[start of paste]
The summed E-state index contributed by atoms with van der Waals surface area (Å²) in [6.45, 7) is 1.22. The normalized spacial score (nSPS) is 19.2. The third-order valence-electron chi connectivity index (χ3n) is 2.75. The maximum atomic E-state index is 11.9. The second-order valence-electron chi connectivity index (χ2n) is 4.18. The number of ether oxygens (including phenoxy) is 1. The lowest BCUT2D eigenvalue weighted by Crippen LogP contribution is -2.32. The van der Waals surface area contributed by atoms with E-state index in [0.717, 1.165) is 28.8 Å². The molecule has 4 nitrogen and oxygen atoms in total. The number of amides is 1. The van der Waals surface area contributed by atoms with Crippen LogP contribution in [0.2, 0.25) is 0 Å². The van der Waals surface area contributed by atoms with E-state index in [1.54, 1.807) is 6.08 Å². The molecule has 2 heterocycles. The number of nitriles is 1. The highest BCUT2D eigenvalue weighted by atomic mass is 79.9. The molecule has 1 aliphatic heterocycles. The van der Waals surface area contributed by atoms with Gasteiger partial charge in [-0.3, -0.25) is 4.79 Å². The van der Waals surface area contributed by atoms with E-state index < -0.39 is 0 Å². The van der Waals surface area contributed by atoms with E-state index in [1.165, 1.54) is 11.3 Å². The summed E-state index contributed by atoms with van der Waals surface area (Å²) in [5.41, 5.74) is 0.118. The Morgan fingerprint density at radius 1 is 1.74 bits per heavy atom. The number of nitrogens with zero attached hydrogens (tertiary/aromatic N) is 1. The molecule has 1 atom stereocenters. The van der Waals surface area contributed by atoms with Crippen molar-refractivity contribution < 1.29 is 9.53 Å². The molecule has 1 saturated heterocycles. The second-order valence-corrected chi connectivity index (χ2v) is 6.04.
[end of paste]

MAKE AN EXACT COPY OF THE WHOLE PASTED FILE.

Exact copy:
The summed E-state index contributed by atoms with van der Waals surface area (Å²) in [6.45, 7) is 1.22. The normalized spacial score (nSPS) is 19.2. The third-order valence-electron chi connectivity index (χ3n) is 2.75. The maximum atomic E-state index is 11.9. The second-order valence-electron chi connectivity index (χ2n) is 4.18. The number of ether oxygens (including phenoxy) is 1. The lowest BCUT2D eigenvalue weighted by Crippen LogP contribution is -2.32. The van der Waals surface area contributed by atoms with E-state index in [0.717, 1.165) is 28.8 Å². The molecule has 4 nitrogen and oxygen atoms in total. The number of amides is 1. The van der Waals surface area contributed by atoms with Crippen LogP contribution in [0.2, 0.25) is 0 Å². The van der Waals surface area contributed by atoms with E-state index in [1.54, 1.807) is 6.08 Å². The molecule has 2 heterocycles. The number of nitriles is 1. The highest BCUT2D eigenvalue weighted by atomic mass is 79.9. The molecule has 1 aliphatic heterocycles. The van der Waals surface area contributed by atoms with Gasteiger partial charge in [-0.3, -0.25) is 4.79 Å². The van der Waals surface area contributed by atoms with E-state index < -0.39 is 0 Å². The van der Waals surface area contributed by atoms with E-state index in [1.165, 1.54) is 11.3 Å². The summed E-state index contributed by atoms with van der Waals surface area (Å²) in [5.41, 5.74) is 0.118. The Morgan fingerprint density at radius 1 is 1.74 bits per heavy atom. The number of nitrogens with zero attached hydrogens (tertiary/aromatic N) is 1. The molecule has 1 atom stereocenters. The van der Waals surface area contributed by atoms with Crippen molar-refractivity contribution < 1.29 is 9.53 Å². The molecule has 1 saturated heterocycles. The second-order valence-corrected chi connectivity index (χ2v) is 6.04.